Lou Gramm Recalls Brain Tumor Horror
Just published is Juke Box Hero: My Five Decades In Rock N’ Roll by original Foreigner frontman and co-founder, Lou Gramm. The book, which is co-written by Scott Pitoniak, deals with Gramm’s early life growing up in the 1960’s in Rochester, New York, his platinum selling songwriting collaboration with Foreigner co-founding guitarist Mick Jones, the band’s meteoric ’70s and ’80s success — not to mention Gramm and Jones’ often prickly relationship throughout the decades. Gramm also discusses his successful battle with substance abuse and near fatal brain tumor in 1997.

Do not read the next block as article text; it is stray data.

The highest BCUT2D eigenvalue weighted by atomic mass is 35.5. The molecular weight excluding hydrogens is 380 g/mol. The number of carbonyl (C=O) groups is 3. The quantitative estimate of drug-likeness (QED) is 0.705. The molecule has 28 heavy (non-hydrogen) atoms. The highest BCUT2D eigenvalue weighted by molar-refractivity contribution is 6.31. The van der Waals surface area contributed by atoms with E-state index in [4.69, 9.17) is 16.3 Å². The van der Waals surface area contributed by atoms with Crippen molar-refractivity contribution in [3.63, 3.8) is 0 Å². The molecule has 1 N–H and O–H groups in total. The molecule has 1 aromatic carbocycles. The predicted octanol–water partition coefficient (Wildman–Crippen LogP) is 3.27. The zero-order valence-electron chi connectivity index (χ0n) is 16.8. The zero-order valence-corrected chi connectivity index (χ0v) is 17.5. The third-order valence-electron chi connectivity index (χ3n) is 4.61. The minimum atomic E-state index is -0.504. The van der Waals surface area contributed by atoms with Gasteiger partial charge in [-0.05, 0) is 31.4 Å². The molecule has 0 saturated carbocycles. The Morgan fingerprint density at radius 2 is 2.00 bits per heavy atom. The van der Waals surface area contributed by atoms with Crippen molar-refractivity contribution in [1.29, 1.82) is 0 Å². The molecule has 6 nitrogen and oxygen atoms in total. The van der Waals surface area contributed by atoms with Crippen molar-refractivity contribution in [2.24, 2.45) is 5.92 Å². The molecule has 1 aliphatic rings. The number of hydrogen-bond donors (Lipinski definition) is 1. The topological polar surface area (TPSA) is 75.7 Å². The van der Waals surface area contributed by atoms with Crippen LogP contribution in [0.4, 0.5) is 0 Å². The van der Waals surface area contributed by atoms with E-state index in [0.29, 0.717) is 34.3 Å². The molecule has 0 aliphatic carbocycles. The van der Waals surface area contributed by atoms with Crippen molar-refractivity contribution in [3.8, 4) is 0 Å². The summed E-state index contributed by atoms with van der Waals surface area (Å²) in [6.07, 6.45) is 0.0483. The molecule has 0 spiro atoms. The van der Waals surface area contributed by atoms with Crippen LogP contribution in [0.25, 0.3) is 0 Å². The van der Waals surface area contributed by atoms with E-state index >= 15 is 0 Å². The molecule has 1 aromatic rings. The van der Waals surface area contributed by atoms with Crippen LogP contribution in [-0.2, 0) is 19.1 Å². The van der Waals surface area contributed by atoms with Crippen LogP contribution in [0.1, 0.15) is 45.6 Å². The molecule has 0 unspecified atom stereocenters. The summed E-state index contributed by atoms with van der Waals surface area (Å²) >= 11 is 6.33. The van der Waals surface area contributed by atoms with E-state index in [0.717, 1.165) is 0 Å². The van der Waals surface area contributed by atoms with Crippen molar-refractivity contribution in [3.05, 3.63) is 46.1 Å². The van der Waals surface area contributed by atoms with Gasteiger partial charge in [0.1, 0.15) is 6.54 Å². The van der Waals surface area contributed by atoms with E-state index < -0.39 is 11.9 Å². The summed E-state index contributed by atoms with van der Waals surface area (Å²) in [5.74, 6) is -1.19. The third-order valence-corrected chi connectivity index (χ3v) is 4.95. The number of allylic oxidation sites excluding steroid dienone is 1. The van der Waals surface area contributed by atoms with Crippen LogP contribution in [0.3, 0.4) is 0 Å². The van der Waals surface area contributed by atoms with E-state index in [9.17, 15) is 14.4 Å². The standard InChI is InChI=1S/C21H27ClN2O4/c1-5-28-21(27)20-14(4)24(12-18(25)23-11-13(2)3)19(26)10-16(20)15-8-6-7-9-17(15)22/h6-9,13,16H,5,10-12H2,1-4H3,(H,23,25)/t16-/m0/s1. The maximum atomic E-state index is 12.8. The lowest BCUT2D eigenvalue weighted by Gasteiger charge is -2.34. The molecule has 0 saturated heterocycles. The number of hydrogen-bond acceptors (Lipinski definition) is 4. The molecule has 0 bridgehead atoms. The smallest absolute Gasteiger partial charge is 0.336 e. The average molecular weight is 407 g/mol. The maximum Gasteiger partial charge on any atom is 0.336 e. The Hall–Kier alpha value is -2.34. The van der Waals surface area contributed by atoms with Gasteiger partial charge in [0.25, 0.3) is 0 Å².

Lou Gramm shed some light on the tumor that threatened to permanently derail his career and possibly kill him: “It was a non-cancerous tumor, but it was the size of a large egg and it was in my frontal lobe and it had tentacles wrapped around my pituitary and optic nerve.”
Gramm was asked how he first realized that something was critically wrong with him: “I started getting incredible headaches — worse than any hangover I’d ever had. My long and short-term memory started to become spotty, and my eyes would cross once in a while. And I went for an MRI and they said it was a large tumor, the size of an egg and that it had been there since birth, growing.”